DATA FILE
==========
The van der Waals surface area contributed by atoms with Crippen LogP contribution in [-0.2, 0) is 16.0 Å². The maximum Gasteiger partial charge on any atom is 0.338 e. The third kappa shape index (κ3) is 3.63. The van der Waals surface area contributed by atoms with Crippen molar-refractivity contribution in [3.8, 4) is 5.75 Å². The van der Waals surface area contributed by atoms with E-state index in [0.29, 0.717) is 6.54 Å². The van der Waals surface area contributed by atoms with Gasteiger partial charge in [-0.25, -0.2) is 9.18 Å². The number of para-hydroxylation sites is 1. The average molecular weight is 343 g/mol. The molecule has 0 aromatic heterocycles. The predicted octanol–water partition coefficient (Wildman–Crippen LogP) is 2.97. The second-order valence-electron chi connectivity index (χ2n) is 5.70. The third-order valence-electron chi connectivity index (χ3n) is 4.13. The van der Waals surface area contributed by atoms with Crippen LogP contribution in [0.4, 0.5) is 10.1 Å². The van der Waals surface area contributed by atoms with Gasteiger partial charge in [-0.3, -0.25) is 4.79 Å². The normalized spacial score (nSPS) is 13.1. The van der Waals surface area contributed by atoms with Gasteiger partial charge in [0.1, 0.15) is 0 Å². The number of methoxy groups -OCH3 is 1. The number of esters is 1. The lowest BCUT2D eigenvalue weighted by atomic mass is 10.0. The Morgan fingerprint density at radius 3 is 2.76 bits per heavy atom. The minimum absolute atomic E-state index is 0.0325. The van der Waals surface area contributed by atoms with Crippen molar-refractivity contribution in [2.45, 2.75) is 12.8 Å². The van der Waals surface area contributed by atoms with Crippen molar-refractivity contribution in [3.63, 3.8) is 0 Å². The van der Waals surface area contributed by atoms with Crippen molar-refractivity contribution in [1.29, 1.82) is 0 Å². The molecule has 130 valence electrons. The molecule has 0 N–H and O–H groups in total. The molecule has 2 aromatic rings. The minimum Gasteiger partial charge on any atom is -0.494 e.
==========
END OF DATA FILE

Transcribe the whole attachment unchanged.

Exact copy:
The van der Waals surface area contributed by atoms with Crippen LogP contribution in [-0.2, 0) is 16.0 Å². The maximum Gasteiger partial charge on any atom is 0.338 e. The third kappa shape index (κ3) is 3.63. The van der Waals surface area contributed by atoms with Crippen molar-refractivity contribution in [3.8, 4) is 5.75 Å². The van der Waals surface area contributed by atoms with E-state index in [0.29, 0.717) is 6.54 Å². The van der Waals surface area contributed by atoms with Gasteiger partial charge in [-0.25, -0.2) is 9.18 Å². The number of para-hydroxylation sites is 1. The average molecular weight is 343 g/mol. The molecule has 0 aromatic heterocycles. The predicted octanol–water partition coefficient (Wildman–Crippen LogP) is 2.97. The second-order valence-electron chi connectivity index (χ2n) is 5.70. The third-order valence-electron chi connectivity index (χ3n) is 4.13. The van der Waals surface area contributed by atoms with Crippen LogP contribution in [0.4, 0.5) is 10.1 Å². The van der Waals surface area contributed by atoms with Gasteiger partial charge in [-0.3, -0.25) is 4.79 Å². The normalized spacial score (nSPS) is 13.1. The van der Waals surface area contributed by atoms with Gasteiger partial charge in [0.1, 0.15) is 0 Å². The number of methoxy groups -OCH3 is 1. The number of esters is 1. The lowest BCUT2D eigenvalue weighted by atomic mass is 10.0. The Morgan fingerprint density at radius 3 is 2.76 bits per heavy atom. The minimum absolute atomic E-state index is 0.0325. The van der Waals surface area contributed by atoms with Crippen molar-refractivity contribution in [2.45, 2.75) is 12.8 Å². The van der Waals surface area contributed by atoms with Crippen molar-refractivity contribution in [3.63, 3.8) is 0 Å². The van der Waals surface area contributed by atoms with Crippen molar-refractivity contribution in [1.29, 1.82) is 0 Å². The molecule has 130 valence electrons. The molecule has 0 N–H and O–H groups in total. The molecule has 2 aromatic rings. The minimum Gasteiger partial charge on any atom is -0.494 e.